Jingle All The Way to the Olympics
When the Mark Twain Ringers took the stage to perform at the Mark Twain Middle School spring concert last Thursday, they did so with the focus of a gymnast stepping on to a balance beam. The audience fell silent as the students began ringing a beautiful rendition of “Amazing Grace.”
“These kids work magic with sacred music,” said director Ron Theile. “Sometimes they just hit it. They know how to get the spirit of the bells to the audience. I’ve seen grown men cry.”
It is this unusual skill that earned this Mar Vista school’s handbell choir the once-in-a-lifetime opportunity of performing in London during the 2012 Summer Olympics.
“These students have worked so hard that it’s just going to be an incredible opportunity for them,” said principal Rex Patton. “These students are empowering themselves as a community by connecting to something much larger than themselves.”
According to Patton, the Ringers are becoming a part of not only Olympic history but of a longstanding English tradition of handbell ringing; the Games will begin with every bell in England ringing simultaneously.
The Ringers will tour London for 10 days, performing in some of its most well-known cathedrals, including Westminster Abbey. They were invited by the Greater London Authority specifically to perform on four Olympic live stages. While they will stick to sacred music in the cathedrals, the Olympic live stages will allow the Ringers to showcase their signature “rock’n’roll bells,” as they did in Thursday night’s concert, playing their favorite pop songs by artists like Taylor Swift and Adele with guitar, drum and vocal accompaniment.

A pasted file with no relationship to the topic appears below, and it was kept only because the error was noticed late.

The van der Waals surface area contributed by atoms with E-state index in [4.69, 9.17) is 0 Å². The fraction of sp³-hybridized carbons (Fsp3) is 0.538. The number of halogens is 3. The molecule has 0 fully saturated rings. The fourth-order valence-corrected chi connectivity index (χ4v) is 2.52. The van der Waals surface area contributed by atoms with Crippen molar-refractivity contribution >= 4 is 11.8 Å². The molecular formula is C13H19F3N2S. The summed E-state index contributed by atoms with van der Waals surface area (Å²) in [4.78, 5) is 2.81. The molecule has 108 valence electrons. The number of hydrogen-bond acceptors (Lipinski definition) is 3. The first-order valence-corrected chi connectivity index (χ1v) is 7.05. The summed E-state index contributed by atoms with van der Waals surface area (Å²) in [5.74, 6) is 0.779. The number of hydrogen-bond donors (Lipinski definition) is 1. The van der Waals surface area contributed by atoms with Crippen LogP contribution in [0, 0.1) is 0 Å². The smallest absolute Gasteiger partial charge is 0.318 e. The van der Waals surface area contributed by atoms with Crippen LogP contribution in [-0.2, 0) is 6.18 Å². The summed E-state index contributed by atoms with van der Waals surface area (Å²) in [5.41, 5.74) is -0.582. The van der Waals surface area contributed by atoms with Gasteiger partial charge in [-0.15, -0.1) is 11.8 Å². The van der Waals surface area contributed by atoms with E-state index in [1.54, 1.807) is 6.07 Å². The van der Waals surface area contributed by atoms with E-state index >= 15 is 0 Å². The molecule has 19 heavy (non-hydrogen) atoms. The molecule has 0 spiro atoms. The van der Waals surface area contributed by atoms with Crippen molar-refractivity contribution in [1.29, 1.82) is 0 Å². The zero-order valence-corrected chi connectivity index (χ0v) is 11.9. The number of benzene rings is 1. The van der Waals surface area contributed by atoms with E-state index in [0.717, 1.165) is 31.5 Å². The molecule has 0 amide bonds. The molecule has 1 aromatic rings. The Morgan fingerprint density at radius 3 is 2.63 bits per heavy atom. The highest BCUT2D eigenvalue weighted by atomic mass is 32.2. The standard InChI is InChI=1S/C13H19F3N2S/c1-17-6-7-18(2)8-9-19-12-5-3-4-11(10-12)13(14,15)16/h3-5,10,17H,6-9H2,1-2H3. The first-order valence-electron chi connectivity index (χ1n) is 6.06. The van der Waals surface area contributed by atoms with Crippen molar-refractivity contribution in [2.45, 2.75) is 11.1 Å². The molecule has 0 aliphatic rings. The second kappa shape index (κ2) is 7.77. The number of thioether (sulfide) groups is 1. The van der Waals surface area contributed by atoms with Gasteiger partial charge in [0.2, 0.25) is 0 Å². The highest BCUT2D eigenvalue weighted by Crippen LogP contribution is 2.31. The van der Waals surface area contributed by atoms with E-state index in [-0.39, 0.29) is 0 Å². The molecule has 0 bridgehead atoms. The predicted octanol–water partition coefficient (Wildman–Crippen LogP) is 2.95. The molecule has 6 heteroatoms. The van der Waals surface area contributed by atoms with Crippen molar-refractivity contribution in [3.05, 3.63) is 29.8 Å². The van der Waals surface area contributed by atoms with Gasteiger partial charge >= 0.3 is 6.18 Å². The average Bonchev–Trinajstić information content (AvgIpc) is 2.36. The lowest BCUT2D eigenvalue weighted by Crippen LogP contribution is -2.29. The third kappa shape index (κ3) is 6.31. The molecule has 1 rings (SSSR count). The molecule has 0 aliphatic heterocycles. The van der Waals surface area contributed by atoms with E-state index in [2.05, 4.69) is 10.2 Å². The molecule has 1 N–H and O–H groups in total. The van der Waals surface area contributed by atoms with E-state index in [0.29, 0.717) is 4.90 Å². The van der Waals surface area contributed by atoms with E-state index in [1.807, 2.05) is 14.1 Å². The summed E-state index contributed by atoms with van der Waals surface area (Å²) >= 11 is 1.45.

“They play spectacular music and we’re the only ones,” Theile said. “I expect to show the world how lucky Los Angeles is to have these kids.”
Most members of the group have never picked up a handbell when they join the choir in sixth grade but Theile said they are quick learners. They rehearse five days a week in a regularly scheduled class, but it is not difficult to motivate the students to practice.
“It’s like a busted piano. If a student does not play, it’s not complete,” Theile said. “They pressure each other do well.”
The journey to London, though, was not an easy one; the Ringers were invited last June, leaving them just about one year to raise over $100,000 to send Theile and 17 eighth-grade students on the trip.
Eighth-grade co-presidents Laura Antonio and Elizabeth Goldhaber spearheaded fundraising efforts on the part of the students and successfully raised about $30,000 from paid concerts, fundraisers at McDonalds and Albertsons and other efforts.
“It was hard finding money,” said Goldhaber, whose favorite fundraiser was a haunted house held in the auditorium for Halloween.
The rest of the money was the result of endless campaigning by Theile and Patton, who called upon many past donors.
“It took a lot of innovation to get the money,” Patton said. “It took a lot of calling on past contacts to help us do it.”
They also had the support of folk duo Sarah Lee Guthrie and Johnny Irion, who started a campaign to raise money for the Ringers, and Los Angeles City Councilman Bill Rosendahl, who is now campaigning to name the students official Los Angeles ambassadors. He presented the Ringers with certificates to recognize their accomplishments at Thursday’s concert.
“You’re truly ambassadors of the United States of America and I’m so proud of you,” Rosendahl said during the presentation.
But it will not be all work during their time abroad; they will visit some of London’s most iconic sights and take a day trip to Paris for more sightseeing, giving the students a break from the professionalism of international performing.
Goldhaber said she is excited to see the Eiffel Tower, but Antonio has her sights set on Buckingham Palace.
“I want to see he changing of the guards,” said Antonio. “I want to make them laugh.”
By: Alexis Driggs, LAUSD Journal Contributor
Posted: June 5, 2012